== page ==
By Sarah Knapton for The Telegraph
Meditation is as good as anti-depressants for tackling depression, a major study has shown offering a drug-free alternative
Researchers at Oxford University say that Mindfulness-based cognitive therapy (MBCT) stopped as many people from sliding back into depression as strong medication.
Mindfulness, which has grown in popularity in recent years, is a form of meditation which encourages people to become more aware of the present moment and their own place in the world, to avoid thoughts spiralling out of control.
The study followed 492 severely depressed adults over two years, half of whom received mindfulness training and the other half who stayed on anti-depressant drugs.
It found 44 per cent of people practicing mindfulness meditation slipped back into major depression compared with 47 per cent of people taking medication.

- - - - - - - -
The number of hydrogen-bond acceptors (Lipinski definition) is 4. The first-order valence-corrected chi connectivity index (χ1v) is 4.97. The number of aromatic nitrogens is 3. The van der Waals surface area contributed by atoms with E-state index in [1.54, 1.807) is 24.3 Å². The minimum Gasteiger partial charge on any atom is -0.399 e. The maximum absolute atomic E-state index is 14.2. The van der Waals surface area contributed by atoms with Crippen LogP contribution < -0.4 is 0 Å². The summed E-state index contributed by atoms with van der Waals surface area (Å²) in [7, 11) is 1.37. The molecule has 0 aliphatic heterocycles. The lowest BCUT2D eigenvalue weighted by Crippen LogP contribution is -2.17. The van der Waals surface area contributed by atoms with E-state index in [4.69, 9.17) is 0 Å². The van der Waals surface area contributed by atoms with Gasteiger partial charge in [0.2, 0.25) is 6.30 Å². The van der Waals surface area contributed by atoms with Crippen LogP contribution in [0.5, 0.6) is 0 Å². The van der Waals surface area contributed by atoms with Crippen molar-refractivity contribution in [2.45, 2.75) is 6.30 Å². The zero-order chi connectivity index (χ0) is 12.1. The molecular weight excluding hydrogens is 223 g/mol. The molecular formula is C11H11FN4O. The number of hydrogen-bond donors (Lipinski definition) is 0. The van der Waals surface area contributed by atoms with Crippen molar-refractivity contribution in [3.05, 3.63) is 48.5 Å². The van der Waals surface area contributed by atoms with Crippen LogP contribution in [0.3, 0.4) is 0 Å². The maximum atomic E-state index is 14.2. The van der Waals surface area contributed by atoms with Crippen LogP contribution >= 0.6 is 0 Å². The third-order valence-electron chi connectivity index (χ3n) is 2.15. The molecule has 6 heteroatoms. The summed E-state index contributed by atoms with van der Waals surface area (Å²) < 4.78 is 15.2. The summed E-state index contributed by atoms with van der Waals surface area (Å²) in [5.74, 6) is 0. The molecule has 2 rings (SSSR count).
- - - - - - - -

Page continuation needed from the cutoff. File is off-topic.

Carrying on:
“Depression is a recurrent disorder. Without ongoing treatment, as many as four out of five people with depression relapse at some point,” said Dr Willem Kuyken, lead author and Professor of Clinical Psychology at Oxford University.
“Whilst this study doesn’t show that mindfulness-based cognitive therapy works any better than maintenance antidepressant medication in reducing the rate of relapse in depression, we believe these results suggest a new choice for the millions of people with recurrent depression on repeat prescriptions. ”